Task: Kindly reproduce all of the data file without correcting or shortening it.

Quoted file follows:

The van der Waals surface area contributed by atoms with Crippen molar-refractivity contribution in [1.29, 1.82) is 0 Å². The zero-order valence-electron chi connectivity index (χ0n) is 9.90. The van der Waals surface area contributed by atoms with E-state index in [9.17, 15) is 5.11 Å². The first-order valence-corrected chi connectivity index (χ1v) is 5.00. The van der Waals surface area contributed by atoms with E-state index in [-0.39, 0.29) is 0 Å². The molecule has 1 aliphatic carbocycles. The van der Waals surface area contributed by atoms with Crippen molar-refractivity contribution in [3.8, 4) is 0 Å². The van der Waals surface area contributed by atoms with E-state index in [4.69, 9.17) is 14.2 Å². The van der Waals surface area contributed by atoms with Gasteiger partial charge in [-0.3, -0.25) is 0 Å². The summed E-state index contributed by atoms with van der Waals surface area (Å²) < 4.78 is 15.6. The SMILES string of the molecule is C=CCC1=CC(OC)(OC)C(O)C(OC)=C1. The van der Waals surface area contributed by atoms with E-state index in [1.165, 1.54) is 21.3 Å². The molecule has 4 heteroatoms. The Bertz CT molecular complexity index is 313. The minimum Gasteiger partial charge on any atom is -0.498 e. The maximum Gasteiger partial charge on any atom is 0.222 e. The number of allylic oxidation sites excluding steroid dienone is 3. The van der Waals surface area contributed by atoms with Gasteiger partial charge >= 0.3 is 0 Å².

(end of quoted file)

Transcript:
The van der Waals surface area contributed by atoms with Crippen molar-refractivity contribution in [1.29, 1.82) is 0 Å². The zero-order valence-electron chi connectivity index (χ0n) is 9.90. The van der Waals surface area contributed by atoms with E-state index in [9.17, 15) is 5.11 Å². The first-order valence-corrected chi connectivity index (χ1v) is 5.00. The van der Waals surface area contributed by atoms with E-state index in [-0.39, 0.29) is 0 Å². The molecule has 1 aliphatic carbocycles. The van der Waals surface area contributed by atoms with Crippen molar-refractivity contribution in [3.8, 4) is 0 Å². The van der Waals surface area contributed by atoms with E-state index in [4.69, 9.17) is 14.2 Å². The van der Waals surface area contributed by atoms with Gasteiger partial charge in [-0.3, -0.25) is 0 Å². The summed E-state index contributed by atoms with van der Waals surface area (Å²) < 4.78 is 15.6. The SMILES string of the molecule is C=CCC1=CC(OC)(OC)C(O)C(OC)=C1. The van der Waals surface area contributed by atoms with E-state index in [1.165, 1.54) is 21.3 Å². The molecule has 4 heteroatoms. The Bertz CT molecular complexity index is 313. The minimum Gasteiger partial charge on any atom is -0.498 e. The maximum Gasteiger partial charge on any atom is 0.222 e. The number of allylic oxidation sites excluding steroid dienone is 3. The van der Waals surface area contributed by atoms with Gasteiger partial charge >= 0.3 is 0 Å².